Today lion populations are extremely fragmented as indicated by the blue patches in the map. The only stronghold of the Asiatic lion is in the Gir Forest in Gujarat, India (although lions form this national park have since started to spread west to coastal forests and scrub and on occasions north into the mountains bordering Pakistan).

Lion distribution map

Distribution of lions (Panthera leo) past and present Adapted by S Black


Further links on past and present distributions of charismatic species:


Big shaggy beast & other myths

Contemporary descriptions of the fabled Barbary Lion tend to emphasise the size, hairiness and ferocity of the sub-species. It would seem that these views are a mix of ancient historical accounts (for example use of the lions in the Roman Coliseum Games), descriptions of the animals as ‘large maned’ and perhaps some exaggerated hunting records.

Scientific accounts give a more sober view. Both Guggisberg (1963) and Hemmer (1978) describe the animal as a medium sized lion. However it did perhaps have a thickset build, emphasised  by a relatively short leg length and deep body when compared with lions on the African savannah. These features may have been an adaptation to a mountainous habitat, with a different mix of prey species and are reflected in some of the artistic images of the animal.

Arab Courier taxidermyOne of the most striking depictions is the Arab Courier taxidermy by Jules Verreaux, arguably the most spectacular (and at one time controversial) taxidermy ever created and which is now housed in the Carnegie Museum in Pittsburg. This diorama includes two mounted lions thought to be of North African origin (but not yet genetically tested), collected as wild shot individuals in the mid 1800s, certainly no later than its creation in 1867 for the Paris Exposition. Interestingly the attack on the camel is by a pair – male and female, suggesting, if collected together, they were both sexually mature adults (however dozens of barbary lions were shot by French colonial hunters in Algeria around this period, so we cannot be sure that they are a true pair).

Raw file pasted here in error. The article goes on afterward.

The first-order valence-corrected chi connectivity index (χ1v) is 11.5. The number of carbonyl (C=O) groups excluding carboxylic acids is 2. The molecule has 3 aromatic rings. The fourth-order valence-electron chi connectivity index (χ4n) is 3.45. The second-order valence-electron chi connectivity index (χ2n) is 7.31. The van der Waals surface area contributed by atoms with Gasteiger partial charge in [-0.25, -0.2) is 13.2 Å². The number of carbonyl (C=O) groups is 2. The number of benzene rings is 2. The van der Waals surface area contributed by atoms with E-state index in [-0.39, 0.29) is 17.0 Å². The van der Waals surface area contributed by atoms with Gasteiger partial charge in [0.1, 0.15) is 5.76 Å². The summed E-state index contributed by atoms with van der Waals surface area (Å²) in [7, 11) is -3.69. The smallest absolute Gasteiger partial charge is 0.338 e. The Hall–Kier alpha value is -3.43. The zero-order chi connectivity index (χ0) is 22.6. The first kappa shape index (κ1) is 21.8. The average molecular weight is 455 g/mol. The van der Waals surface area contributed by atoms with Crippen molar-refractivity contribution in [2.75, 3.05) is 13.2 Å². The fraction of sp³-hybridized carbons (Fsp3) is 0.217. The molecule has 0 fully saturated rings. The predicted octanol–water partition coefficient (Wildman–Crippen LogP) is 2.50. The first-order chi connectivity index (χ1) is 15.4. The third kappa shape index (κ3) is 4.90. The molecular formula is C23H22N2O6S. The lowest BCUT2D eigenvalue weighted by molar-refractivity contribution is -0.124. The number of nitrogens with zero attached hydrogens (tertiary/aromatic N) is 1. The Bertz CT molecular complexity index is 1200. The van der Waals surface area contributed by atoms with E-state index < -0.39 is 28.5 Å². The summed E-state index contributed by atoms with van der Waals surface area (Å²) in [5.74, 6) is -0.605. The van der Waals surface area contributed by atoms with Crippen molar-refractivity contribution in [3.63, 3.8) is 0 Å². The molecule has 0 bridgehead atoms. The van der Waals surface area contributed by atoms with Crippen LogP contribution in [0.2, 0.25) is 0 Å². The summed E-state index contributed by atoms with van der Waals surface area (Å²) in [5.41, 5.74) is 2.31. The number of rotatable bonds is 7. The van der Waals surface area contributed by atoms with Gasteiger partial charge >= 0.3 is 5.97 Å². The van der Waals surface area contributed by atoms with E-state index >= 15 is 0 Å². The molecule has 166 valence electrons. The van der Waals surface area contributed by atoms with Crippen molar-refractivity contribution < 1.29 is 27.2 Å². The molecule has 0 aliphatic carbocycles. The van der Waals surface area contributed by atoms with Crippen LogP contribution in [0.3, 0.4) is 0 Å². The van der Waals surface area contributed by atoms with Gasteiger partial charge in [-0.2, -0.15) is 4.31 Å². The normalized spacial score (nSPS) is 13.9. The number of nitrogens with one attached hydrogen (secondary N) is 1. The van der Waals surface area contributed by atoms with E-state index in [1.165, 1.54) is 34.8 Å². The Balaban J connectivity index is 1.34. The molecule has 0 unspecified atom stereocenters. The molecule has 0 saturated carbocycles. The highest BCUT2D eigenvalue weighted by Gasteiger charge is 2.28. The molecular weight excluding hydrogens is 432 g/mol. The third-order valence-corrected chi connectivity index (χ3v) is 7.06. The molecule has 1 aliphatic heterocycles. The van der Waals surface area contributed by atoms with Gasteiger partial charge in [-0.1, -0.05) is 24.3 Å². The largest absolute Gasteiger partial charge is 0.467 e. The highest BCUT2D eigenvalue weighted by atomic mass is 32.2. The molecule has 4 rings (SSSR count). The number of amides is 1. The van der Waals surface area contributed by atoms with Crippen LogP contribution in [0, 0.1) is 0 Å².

The ferocity of the attack is evident in the diorama, but interestingly, both animals are of relatively modest size. The medium sized animals described by science, perhaps?


Further Reading:

Guggisberg C.A.W. (1963) Simba: the life of the lion. London: Bailey Bros. and Swinfen

Hemmer H. (1978) Grundlagen und derzeitiger Stand des Zuchtprogrammes zur Rückerhaltung des Berberlöwen (Panthera leo leo). In: Seifurt S, Müller P, editors. Congress Report, 1st International Symposium on the Management and Breeding of the Tiger, 11th and 12th October 1978 in Leipzig, Abb. 1. Zoological Garden. Leipzig: International Tiger Studbook. 65–72.

Yamaguchi N, Haddane B. (2002) The North African Barbary lion and the Atlas Lion Project. International Zoo News 49 (321): 465-481.